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I'm considering a set $ G = \{0,1\}$ under addition modulo 2. I.e. $$ a*b = a + b\bmod 2, \quad \quad \forall \ a,b \in G. $$ I am able to show that there exists an identity element, $0$.

Showing that $*$ is assosiative and that there exists an inverse, is more difficult to me.

Can someone help me to show this?

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    $\begingroup$ Concerning inverse, compute $a\ast a$. What is the inverse of $a$ ? $\endgroup$ – Dietrich Burde Jan 7 '15 at 21:41
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Showing that the identity $e \in G$ exists means showing $a= a\star e = e \star a$ for all $a \in G$, and as you correctly pointed out $e = 0$. Next I would prove every element has an identity, since you only have one non-identity element left in $G$ to consider. By definition, $$1 \star 1 = 1+1\bmod 2 \\ = 2\bmod 2 \\ = 0$$ So $1$ is its own identity (making it an idempotent element, if that matters much to you). Now for associativity, let $a,b,c \in G$ and consider $a \star b \star c$. Since you have three elements $(a,b,c)$ that can be valued as either $1$ or $0$, you could run through by hand all $2^3=8$ possible operations of the form $a\star b \star c$ and show $(a \star b) \star c = a \star (b \star c)$ in all eight cases. Otherwise you can take the more general approach and try: $$(a \star b) \star c = (a+b\bmod 2) \star c \\ = (a+b\bmod 2)+c\bmod 2$$ compared to $$a \star (b \star c) = a\star (b+c\bmod 2) \\ = a+ (b+c\bmod 2)\bmod 2$$ Now can you show that $$(a+b\bmod 2)+c\bmod 2 = a+ (b+c\bmod 2)\bmod 2$$ ?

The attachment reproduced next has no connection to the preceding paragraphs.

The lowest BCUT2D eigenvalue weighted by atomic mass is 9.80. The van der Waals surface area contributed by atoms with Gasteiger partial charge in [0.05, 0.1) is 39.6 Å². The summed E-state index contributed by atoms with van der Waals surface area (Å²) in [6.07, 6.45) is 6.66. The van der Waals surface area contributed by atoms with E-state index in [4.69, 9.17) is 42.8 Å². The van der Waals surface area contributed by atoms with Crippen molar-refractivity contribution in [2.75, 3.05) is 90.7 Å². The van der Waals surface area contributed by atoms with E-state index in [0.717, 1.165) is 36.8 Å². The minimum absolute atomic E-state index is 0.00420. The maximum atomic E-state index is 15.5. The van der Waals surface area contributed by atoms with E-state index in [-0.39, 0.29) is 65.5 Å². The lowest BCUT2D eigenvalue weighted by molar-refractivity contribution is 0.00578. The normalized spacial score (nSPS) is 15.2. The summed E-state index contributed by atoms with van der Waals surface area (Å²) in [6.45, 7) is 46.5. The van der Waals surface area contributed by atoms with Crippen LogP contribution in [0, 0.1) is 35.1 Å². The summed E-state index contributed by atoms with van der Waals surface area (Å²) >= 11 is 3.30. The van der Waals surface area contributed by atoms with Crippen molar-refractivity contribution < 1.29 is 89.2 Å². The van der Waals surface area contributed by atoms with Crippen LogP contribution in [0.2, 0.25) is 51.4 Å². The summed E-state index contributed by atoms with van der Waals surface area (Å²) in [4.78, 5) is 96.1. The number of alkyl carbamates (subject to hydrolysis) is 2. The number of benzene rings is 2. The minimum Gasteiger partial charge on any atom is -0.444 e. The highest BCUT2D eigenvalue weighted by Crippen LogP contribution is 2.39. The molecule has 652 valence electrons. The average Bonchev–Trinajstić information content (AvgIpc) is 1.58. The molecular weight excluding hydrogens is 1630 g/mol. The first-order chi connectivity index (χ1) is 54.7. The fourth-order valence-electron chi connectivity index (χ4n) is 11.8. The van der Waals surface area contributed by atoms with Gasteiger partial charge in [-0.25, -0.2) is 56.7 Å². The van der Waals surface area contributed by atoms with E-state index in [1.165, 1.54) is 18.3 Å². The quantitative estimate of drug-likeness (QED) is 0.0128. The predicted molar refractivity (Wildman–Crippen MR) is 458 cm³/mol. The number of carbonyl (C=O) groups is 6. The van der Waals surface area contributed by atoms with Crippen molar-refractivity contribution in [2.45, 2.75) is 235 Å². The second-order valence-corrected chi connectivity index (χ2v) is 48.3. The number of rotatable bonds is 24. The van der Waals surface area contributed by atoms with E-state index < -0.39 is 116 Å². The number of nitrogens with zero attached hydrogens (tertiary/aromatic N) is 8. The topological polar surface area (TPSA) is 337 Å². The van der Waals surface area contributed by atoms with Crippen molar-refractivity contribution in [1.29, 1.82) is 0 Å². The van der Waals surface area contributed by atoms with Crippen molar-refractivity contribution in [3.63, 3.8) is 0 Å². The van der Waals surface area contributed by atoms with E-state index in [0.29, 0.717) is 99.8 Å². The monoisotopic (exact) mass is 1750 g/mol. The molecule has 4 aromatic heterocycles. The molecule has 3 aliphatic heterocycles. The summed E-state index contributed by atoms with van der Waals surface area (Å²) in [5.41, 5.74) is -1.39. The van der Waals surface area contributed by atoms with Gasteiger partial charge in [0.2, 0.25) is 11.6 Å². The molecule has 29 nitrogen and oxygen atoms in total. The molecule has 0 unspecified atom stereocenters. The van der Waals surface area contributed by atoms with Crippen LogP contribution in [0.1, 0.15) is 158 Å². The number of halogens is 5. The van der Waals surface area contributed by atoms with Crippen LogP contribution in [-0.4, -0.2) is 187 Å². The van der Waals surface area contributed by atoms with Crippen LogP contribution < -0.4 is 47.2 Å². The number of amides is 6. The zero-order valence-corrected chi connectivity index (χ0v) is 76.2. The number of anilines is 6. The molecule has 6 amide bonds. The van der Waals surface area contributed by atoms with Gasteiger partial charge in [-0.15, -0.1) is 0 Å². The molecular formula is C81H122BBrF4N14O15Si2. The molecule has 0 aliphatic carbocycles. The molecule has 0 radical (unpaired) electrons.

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Since $G=\{0,1\}$, you have just eight identities to check for associativity:

$$ 0*(0*0)=(0*0)*0\\ 0*(0*1)=(0*0)*1\\ 0*(1*0)=(0*1)*0\\ 0*(1*1)=(0*1)*1\\ 1*(0*0)=(1*0)*0\\ 1*(0*1)=(1*0)*1\\ 1*(1*0)=(1*1)*0\\ 1*(1*1)=(1*1)*1 $$

The inverse of $0$ is of course $0$. What can the inverse of $1$ be? Is it?

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  • $\begingroup$ Also, the operation is commutative, so you need to check only half of the cases. $\endgroup$ – sas Jan 7 '15 at 22:37
  • $\begingroup$ @sas Not really. $\endgroup$ – egreg Jan 7 '15 at 22:39
  • $\begingroup$ In your list you need check cases number $2, 4, 5, 7$. $\endgroup$ – sas Jan 7 '15 at 22:41
  • $\begingroup$ @sas Choosing the ones to check takes longer than the complete check. But in more complex cases it can help. $\endgroup$ – egreg Jan 7 '15 at 22:42
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For all $a,b \in G$
$$(a*0)*b=a*b,\quad a*(0*b)=a*b$$
and
$$(a*1)*b=(1-a)*b=1-a+b \bmod 2 = \begin{cases} 1, \quad\text{if}\quad a=b \\ 0,\quad\text{if}\quad a\neq b \end{cases}$$
$$a*(1*b)=a*(1-b)=a+1-b \bmod 2 = \begin{cases} 1, \quad\text{if}\quad a=b \\ 0,\quad\text{if}\quad a\neq b \end{cases}$$

So, for all $a,b,c\in G$ it is true that $$(a*c)*b=a*(c*b).$$

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